Ron Bogle is a retired Superior Court Judge from North Carolina who recently published a column in The Herald Sun about the debate on lowering the national drinking age. Bogle provided a brief history of the 21 law as well as the recent movement to lower the drinking age led by John McCardell, currently university president in Tennessee. As Bogle’s column described, McCardell is a frequent speaker for the alcohol industry who continues to call for lowering the drinking age to 18.
The movement initiated by McCardell has actually resulted in a national discussion about the 21 law, which is probably not exactly what he intended. That’s because there is now an overwhelming amount of evidence that shows the 21 law has reduced underage drinking and saved thousands of lives. As Bogle wrote in his column: “With current medical research confirming the health dangers of teen drinking and more supportive of continuation of current law, most prevention advocates wanted this forum to inform the nation about the health, safety and behavioral realities associated with teen drinking. With those facts in his way, McCardell seems no longer interested in a national conversation.”
However, the 21 law is no longer just a national conversation here in the U.S. – it’s becoming a global discussion. This is especially ironic since McCardell and others who promote a lower drinking age often point to Europe as a model, arguing that a lower legal drinking age takes the mystery out of drinking and promotes more moderate drinking habits. The problem with this argument is that the facts show otherwise.
For example, consider what’s happening in the United Kingdom, where the legal drinking age is 18. In the U.K. Daily Mail, one British journalist recently wrote an article about returning to his home country after a lengthy assignment in the U.S. “I wasn’t expecting life in Britain to be easy to get used to again,” he wrote. “But nothing prepared me for the booze. Sometimes it seems as if everyone here is drunk.” He went on to write that drinking in English cities has led to increased crime and unsafe streets, even in small towns. “It still annoys me that my mum, during the last few years of her life, could not walk the streets of the city of Bath at night,” he wrote. “Bath, of all places! Hardly the roughest of English cities. But, at night, it was infested with enough drink-fuelled yobbishness to make it unsafe for frail folk to walk home from the cinema.”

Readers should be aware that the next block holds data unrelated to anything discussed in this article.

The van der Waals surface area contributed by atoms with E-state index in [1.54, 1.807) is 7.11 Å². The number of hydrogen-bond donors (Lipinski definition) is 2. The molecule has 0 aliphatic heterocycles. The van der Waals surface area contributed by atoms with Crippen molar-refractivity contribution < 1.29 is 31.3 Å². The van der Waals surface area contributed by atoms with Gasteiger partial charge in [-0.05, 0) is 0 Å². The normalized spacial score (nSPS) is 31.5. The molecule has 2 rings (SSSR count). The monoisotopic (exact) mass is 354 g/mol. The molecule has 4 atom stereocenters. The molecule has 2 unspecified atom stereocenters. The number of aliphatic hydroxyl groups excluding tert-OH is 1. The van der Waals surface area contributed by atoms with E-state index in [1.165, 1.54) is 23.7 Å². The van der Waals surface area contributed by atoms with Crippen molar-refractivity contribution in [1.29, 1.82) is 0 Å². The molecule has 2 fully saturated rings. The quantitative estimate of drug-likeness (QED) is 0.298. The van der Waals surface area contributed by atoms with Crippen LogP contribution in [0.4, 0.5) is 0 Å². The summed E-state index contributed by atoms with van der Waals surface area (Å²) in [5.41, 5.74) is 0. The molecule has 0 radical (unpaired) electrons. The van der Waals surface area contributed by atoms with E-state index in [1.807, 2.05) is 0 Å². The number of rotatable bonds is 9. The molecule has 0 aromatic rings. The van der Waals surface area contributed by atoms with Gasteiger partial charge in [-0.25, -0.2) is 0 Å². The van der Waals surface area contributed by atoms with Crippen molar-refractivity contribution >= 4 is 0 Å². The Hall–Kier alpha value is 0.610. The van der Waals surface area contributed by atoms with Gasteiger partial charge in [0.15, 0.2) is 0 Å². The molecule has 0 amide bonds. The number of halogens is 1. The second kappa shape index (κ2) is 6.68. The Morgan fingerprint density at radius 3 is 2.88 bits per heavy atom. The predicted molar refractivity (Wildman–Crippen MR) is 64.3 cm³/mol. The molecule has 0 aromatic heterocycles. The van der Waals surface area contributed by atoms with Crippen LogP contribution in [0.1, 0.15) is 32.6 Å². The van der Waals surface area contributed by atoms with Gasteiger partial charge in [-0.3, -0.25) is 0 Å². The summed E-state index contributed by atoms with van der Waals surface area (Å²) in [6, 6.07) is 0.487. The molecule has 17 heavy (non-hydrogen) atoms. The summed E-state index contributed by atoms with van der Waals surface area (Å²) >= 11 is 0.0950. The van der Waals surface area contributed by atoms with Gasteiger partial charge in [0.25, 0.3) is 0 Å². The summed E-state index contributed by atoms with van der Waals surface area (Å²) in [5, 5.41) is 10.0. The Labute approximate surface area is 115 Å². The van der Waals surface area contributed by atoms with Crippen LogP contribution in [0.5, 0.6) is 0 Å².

In Scotland, the drinking culture is even worse. On average, adults in Scotland consume the equivalent of 46 bottles of vodka every year – or 12.2 liters of pure alcohol for every person over the age of 18. The number of alcohol-related deaths in Scotland has doubled in 10 years, and the country has one of the world’s fastest growing rates of alcohol-induced illnesses such as cirrhosis and chronic liver disease, according to the Scottish government. In 2008, the government published a report recommending a variety of actions to reduce the country’s alcohol problems, including raising the legal purchase age from 18 to 21 for off-premise purchases of alcohol.
The drinking age debate is also taking place in New Zealand, where the Law Commission issued a report in April 2010, calling on the government to raise the drinking age to 20. New Zealand’s legal drinking age was lowered to 18 from age 20 in 1989 – and binge drinking has steadily increased since then. The country’s alcohol-related car crashes and crime problems are increasing dramatically, with police now calling for action to raise the legal drinking age and certain communities enacting their own regulations to curb drinking-related problems.
Clearly, the facts from the United Kingdom and New Zealand show that lowering the legal drinking age does not promote a culture of moderation – in fact, research shows that lowering the drinking age increases alcohol-related harms across the board and affects kids at ever-younger ages.
As the debate continues about the legal drinking age in the U.S. and around the world, it is important to recognize arguments based on myth and learn the facts. As Ron Bogle has shown by example in his recent column, arm yourself with facts – and keep the conversation going in the right direction.
“After a decade in sober America… is everyone in Britain drunk?” by Justin Webb, U.K. Daily Mail, July 8, 2010.
“Last call for move to lower drinking age to 18,” by Ron Bogle, The Herald Sun, July 2, 2010.
“Return the drinking age to 20 – Law Commission,” by Tracy Watkins. www.stuff.co.nz, April 27, 2010.
“The statistics are clear: Higher age saves lives,” Associated Press, September 14, 2008.
“Changing Scotland’s relationship with alcohol: A discussion paper on our strategic approach,” The Scottish Government, June 2008.